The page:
The province is evaluating whether it should shorten the isolation and quarantine period for COVID-positive people, following recommendations from the U.S. Centers for Disease Control.
But one Toronto doctor says the new guidelines are not “necessarily safe.”
On Tuesday, Ontario’s top doctor Kieran Moore postponed a scheduled news conference to consider the new U.S. guidelines, which came into effect south of the border on Monday.
“In light of the recently updated guidance from the Centers for Disease Control and Prevention on shortening the recommended isolation and quarantine period, the Office of the Chief Medical Officer of Health and Public Health Ontario are evaluating this guidance against Ontario-specific evidence,” said Carly Luis, communications director for Health Minister Christine Elliott.
On Monday, U.S. health officials reduced isolation restrictions for Americans who catch COVID-19 from 10 to five days, and similarly shortened the time that close contacts need to quarantine.
U.S. Centers for Disease Control and Prevention officials said the guidance is in keeping with growing evidence that people with the coronavirus are most infectious in the two days before and three days after symptoms develop.
The CDC’s updated guidance recommends people who test positive should isolate for five days and, if asymptomatic at that time, they may leave isolation if they can continue to mask for five days to minimize the risk of infecting others. The advice applies to both those who are unvaccinated and vaccinated.
“The Omicron variant is spreading quickly and has the potential to impact all facets of our society,” said the CDC director, Dr. Rochelle Walensky. “CDC’s updated recommendations for isolation and quarantine balance what we know about the spread of the virus and the protection provided by vaccination and booster doses. These updates ensure people can safely continue their daily lives.”
However, Dr. Kashif Pirzada, an emergency room physician in Toronto, says the CDC move to shorten isolation periods is being done to keep critical infrastructure open and prevent a collapse of essential services but he doesn’t think it is “necessarily safe.”
He is concerned that people may overlook a key part of the CDC guidelines which requires people to use a well-fitting mask around other people for the five days after leaving isolation — the kind of mask that is not available to everyone.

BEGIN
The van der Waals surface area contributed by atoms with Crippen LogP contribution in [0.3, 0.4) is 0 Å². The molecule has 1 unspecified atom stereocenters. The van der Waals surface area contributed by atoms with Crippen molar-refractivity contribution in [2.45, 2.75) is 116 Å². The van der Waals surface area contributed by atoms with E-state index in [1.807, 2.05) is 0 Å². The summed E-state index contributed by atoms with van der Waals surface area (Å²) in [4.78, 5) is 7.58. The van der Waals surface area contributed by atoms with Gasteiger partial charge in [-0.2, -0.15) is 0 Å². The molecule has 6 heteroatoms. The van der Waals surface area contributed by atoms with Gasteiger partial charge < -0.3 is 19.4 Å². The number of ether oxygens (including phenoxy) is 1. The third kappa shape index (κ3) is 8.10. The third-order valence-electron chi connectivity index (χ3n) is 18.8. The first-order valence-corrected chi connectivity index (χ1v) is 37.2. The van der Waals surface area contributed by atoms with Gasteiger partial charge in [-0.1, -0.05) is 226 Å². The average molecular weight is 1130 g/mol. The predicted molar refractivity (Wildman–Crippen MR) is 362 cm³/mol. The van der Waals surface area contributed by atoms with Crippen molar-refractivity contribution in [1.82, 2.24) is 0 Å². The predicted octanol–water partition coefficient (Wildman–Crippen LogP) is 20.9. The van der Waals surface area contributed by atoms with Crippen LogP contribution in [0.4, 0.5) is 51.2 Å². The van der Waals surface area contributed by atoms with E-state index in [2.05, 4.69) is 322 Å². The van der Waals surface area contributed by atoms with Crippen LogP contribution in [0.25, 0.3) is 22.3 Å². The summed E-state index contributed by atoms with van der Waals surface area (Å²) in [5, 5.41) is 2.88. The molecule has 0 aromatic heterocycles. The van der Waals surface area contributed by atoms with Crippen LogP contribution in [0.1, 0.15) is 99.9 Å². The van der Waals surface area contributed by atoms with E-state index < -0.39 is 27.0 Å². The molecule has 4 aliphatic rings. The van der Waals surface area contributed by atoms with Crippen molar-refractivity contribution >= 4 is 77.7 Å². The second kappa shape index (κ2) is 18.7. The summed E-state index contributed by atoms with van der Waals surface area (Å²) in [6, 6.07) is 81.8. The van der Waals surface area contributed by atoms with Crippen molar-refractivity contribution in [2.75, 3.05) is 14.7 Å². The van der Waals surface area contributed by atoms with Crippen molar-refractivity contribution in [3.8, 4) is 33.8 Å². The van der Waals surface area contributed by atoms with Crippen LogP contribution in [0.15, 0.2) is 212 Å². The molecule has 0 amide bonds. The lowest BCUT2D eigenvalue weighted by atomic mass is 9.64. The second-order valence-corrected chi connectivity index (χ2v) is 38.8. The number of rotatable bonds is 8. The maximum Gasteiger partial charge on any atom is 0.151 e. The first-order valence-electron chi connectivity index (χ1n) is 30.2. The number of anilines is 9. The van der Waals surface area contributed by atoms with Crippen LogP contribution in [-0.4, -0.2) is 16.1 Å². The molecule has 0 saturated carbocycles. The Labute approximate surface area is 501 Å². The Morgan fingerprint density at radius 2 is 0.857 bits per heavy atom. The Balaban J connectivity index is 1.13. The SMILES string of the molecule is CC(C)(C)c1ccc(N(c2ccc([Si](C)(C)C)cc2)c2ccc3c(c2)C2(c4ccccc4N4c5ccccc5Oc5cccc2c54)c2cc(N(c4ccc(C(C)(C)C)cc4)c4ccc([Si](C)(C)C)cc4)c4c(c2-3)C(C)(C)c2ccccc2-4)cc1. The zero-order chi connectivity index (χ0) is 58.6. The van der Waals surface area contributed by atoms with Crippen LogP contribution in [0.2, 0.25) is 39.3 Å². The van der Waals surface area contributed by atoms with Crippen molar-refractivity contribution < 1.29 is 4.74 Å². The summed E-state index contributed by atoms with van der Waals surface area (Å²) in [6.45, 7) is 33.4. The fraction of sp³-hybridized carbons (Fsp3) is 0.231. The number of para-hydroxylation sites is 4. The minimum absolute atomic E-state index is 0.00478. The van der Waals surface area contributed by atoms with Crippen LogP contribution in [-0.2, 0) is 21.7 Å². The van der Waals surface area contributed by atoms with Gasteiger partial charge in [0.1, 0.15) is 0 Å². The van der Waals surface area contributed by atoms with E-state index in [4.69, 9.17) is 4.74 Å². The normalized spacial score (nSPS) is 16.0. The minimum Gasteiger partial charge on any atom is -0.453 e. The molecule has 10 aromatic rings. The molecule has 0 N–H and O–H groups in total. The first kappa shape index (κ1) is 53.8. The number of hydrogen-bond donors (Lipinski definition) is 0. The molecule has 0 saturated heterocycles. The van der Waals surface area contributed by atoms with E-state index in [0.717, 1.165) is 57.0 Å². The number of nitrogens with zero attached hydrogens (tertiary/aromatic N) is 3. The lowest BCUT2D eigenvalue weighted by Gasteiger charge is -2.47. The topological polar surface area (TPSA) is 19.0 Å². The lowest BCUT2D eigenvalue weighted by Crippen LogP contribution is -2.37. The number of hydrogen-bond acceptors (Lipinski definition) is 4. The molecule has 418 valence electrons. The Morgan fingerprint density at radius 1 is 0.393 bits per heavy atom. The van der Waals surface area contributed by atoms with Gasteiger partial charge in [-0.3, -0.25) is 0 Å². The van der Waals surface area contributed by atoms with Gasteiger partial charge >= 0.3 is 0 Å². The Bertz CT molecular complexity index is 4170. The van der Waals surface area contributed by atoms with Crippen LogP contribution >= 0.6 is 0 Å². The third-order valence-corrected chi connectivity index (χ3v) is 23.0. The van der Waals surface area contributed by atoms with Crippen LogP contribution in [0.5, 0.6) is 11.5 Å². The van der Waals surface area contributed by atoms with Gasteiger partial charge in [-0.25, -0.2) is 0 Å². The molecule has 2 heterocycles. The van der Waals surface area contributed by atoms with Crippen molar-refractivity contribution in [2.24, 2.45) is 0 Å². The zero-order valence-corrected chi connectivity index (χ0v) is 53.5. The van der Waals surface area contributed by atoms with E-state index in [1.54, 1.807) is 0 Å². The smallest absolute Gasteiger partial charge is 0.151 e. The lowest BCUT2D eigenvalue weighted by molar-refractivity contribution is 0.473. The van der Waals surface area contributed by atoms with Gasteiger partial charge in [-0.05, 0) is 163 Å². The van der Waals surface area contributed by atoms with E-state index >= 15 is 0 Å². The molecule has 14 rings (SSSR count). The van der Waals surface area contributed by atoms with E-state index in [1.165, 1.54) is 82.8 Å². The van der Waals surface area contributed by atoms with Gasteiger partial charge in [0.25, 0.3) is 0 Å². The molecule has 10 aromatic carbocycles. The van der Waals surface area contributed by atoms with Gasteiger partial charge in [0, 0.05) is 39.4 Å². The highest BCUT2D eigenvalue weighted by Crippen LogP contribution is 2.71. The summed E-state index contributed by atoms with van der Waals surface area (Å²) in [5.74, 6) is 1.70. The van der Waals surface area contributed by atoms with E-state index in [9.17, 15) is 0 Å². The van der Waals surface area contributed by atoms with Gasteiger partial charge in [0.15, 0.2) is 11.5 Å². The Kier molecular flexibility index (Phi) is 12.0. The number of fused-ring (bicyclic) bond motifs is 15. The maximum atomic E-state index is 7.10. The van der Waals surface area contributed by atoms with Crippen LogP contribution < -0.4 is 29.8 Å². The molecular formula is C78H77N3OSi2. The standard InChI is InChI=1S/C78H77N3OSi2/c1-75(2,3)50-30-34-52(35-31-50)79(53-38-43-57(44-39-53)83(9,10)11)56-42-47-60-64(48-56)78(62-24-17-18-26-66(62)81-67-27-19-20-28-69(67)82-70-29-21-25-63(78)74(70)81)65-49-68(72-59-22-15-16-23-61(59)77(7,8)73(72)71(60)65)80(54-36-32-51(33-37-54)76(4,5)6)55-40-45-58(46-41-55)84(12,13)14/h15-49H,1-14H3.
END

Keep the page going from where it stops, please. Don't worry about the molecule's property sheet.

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He said a better approach would involve the use of rapid tests that can detect when a person has a high viral load in the contagious window. An isolation period could then end after a person tests negative on a rapid test. He said, however, that that would mean making both rapid tests and high-quality masks freely and readily accessible.
“What the CDC is doing is incomplete without that,” he said.
Last week, the province announced that hospital workers who have been in close contact with someone who is COVID-positive don’t have to stay home and isolate, as long as they test negative daily for 10 days.
The U.K. also reduced its COVID-19 self-isolation period from 10 to seven days, for people who test negative through a rapid test two days in a row.
Meanwhile, Ontario Long-Term Care Minister Rod Phillips announced more restrictions for those visiting and living in long-term care facilities on Tuesday, including a pause on visits from anyone other than designated caregivers, as well as a pause on day absences for residents.
GTA cities are also taking their own precautions. Mississauga city officials said Tuesday they would cancel their outdoor New Year’s Eve events, including fireworks, amid spiking COVID-19 numbers. In Vaughan, officials said they were cancelling programs at community centres due to staffing shortages, and also shutting down fitness centres, pools, and many local libraries.
Ontario has been seeing record daily numbers of COVID-19 cases in recent days due to the highly contagious Omicron variant. On Tuesday, Ontario reported 8,825 new cases.
On Twitter, Elliott said 187 people were now in intensive care in Ontario hospitals due to COVID-19, among a total of 491 hospitalized COVID-19 patients.
Health experts warn the COVID numbers are likely much higher than the official case counts, as testing centres are swamped and PCR testing not available at most GTA-area hospitals until well into the new year.
With files from Canadian Press
Noor Javed is a Toronto-based reporter for the Star covering city news with interest in 905 municipal politics. Follow her on Twitter: @njaved
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